The word, “Monopolist” is derived from the Greek words, Mono meaning one and Polist for seller (FRIEDMAN, Milton, 2002). The existence of Monopoly in today’s world is very rare. Monopolies are usually protected by effective barriers to entry. Example of Monopolies may be a company with its unique patented drug or the only provider of electricity for a town. De Beers used to have Monopoly in the diamond market.
Monopoly does not have a complete control over price in a sense that it faces a negatively sloped demand curve. This means, any price increase will eventually loss some customers. Keeping in view, a Monopoly always wants to maximize its profit. For maximizing the profit, a Monopoly increases its output to the level where Marginal Cost (MC) intersects the Marginal Revenue (MR) as shown in the figure 1.
The diagram shows the profit maximization point for a monopolist. The profit maximization point lies where Marginal Revenue = Marginal Cost. The economic profit is the difference between the Demand and ATC curve. If it produces less than 5 units, the economic profit will be reduced. Also, if the output is increased to 6, the economic profit will again reduce.
A Monopolist will always strive for maximizing its profit. For a Monopolist, the Demand Curve is negatively slopped. If the demand for the product is less elastic, a Monopolist can fix a higher price. Ineleastic goods include those which are needs of human being such as electricity, sugar, wheat etc. However, if the demand is elastic, then a Monopolist should adjust the price to a certain level to gain maximum profit. Therefore, the price it charges is always greater than its MC.
In Monopolistic competition, there are many competing firms which are selling differentiated products (Investopedia.com). Due to this fact, each firm faces highly elastic negatively sloped demand curve. The term “Differentiated Product” refers to those products which
According to Nordhaus and Samuelson, “If a firm can appreciably affect the market price of its output, the firm is classified as an “imperfect competitor” (NORDHAUS, Willain D. and…
The group of companies prior to the merger was individual competitors in a market dealing with the same products. However, after being bought by two lawyers, the environment is bound to change as the competitive market changes in structure. The preceding scenario is an example of an imperfect competitive market referred to as monopolistic competition.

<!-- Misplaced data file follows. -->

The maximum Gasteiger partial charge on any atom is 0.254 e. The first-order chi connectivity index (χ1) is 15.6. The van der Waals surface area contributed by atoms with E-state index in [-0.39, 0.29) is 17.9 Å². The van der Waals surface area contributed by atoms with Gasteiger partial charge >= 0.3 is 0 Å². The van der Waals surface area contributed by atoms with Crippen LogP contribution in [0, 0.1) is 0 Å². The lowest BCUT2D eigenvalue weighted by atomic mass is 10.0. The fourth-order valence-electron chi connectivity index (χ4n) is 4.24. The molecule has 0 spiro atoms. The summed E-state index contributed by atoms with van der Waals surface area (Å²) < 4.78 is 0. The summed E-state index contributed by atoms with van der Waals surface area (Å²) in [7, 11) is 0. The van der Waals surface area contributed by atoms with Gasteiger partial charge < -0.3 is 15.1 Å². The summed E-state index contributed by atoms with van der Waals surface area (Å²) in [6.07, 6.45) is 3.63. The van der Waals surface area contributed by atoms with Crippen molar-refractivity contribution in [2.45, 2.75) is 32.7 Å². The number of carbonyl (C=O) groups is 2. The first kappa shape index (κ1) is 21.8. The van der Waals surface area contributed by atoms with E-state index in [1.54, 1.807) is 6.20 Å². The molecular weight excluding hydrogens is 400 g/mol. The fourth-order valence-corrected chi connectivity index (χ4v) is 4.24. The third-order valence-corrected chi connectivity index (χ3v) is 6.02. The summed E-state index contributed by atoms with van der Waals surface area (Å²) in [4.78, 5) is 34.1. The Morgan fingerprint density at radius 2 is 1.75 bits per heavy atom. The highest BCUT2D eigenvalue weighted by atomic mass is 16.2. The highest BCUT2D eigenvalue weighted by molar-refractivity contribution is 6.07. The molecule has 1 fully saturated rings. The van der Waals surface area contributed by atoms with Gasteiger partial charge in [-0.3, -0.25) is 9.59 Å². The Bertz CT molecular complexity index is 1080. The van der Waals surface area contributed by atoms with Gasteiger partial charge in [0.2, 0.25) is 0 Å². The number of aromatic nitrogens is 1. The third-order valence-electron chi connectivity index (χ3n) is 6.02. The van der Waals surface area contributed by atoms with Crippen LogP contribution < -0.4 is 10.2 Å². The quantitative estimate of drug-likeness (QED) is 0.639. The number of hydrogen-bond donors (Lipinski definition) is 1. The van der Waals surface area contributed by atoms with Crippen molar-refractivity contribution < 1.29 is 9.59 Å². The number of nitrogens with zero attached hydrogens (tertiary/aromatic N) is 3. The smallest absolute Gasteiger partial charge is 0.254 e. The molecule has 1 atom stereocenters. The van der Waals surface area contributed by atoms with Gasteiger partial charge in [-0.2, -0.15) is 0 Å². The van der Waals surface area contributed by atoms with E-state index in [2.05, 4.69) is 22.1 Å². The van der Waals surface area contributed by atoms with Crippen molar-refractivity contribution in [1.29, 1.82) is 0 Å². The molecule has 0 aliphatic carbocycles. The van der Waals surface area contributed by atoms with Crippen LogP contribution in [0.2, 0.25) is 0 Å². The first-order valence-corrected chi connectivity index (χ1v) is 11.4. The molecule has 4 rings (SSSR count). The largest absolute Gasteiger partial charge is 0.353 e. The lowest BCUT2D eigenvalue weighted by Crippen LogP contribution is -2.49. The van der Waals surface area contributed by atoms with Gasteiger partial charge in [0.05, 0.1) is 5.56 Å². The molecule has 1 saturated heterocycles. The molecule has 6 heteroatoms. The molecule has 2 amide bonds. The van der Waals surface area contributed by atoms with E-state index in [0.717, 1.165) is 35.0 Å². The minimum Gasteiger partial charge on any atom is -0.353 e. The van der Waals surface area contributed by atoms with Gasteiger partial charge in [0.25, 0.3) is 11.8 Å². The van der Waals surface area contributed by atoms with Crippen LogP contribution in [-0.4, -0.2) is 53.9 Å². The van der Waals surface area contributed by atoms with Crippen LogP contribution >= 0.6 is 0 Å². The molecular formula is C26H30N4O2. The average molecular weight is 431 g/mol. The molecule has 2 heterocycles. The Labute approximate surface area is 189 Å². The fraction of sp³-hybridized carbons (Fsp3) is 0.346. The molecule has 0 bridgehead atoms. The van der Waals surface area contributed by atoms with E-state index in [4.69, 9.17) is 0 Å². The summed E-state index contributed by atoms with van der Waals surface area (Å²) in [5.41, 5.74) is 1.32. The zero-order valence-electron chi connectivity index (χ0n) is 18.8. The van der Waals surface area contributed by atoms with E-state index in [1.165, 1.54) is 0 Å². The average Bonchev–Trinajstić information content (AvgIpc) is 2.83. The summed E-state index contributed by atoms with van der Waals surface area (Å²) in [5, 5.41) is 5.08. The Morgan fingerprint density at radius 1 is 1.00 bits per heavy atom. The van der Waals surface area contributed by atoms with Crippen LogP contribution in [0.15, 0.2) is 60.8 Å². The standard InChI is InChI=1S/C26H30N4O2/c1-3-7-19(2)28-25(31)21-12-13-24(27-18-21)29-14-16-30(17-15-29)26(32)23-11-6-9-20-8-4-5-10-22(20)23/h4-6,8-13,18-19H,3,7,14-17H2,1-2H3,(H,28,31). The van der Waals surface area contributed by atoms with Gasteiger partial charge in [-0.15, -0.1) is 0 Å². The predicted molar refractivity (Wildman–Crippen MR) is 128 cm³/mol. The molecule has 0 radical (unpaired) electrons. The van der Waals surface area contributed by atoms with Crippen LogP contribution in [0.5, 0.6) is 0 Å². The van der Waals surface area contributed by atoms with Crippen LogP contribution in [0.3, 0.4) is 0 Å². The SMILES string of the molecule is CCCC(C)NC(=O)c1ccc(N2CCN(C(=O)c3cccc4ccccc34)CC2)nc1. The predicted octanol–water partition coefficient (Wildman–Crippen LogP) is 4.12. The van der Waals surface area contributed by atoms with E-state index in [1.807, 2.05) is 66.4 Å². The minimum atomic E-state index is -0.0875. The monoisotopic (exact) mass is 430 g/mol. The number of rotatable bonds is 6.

The research delves into monopolistic competitive market. The mere mention of monopolistic competitive shows that there are many small competitors in the same market. The competitors sell different products that can fill the same need. For example, the grocery store sells different brands of cheese.
As it is shown in the essay, monopoly is a market structure where there is a single producer or seller of the product in the market with no substitutes available. The paper focuses on uncovering of the relative inefficiencies of the monopoly market, compared with other structures. This market produces less output with higher prices.
What are the main differences between Monopolistic Competition and Oligopoly market structures? Which of these market structures best serves the interests of the consumer and why?
Monopolistic competition falls under the market structure of imperfect competition where the produces sell differentiated products where the products are not perfect substitutes.
Under free trade environment the market itself fixes the price whereas in the Monopoly structure the monopolist being the only supplier fixes the price at which goods or services will be provided. In the monopolist market structure there are no close substitutes to the product or service the monopolist deals with and there are different barriers to enter the market.
The author states that some industries can posses the characteristics of both oligopoly and monopolistic firm. With decrease in the level of competition the firms tend to behave more likely to that of oligopoly and less likely to that of monopolistic competition. The monopolistic market structure offers differentiated products.
In a monopolistic market, while one or a few players may be able to dominate the market, they can only do so for a short time until the other players are too powerful for them to continue with the dominance.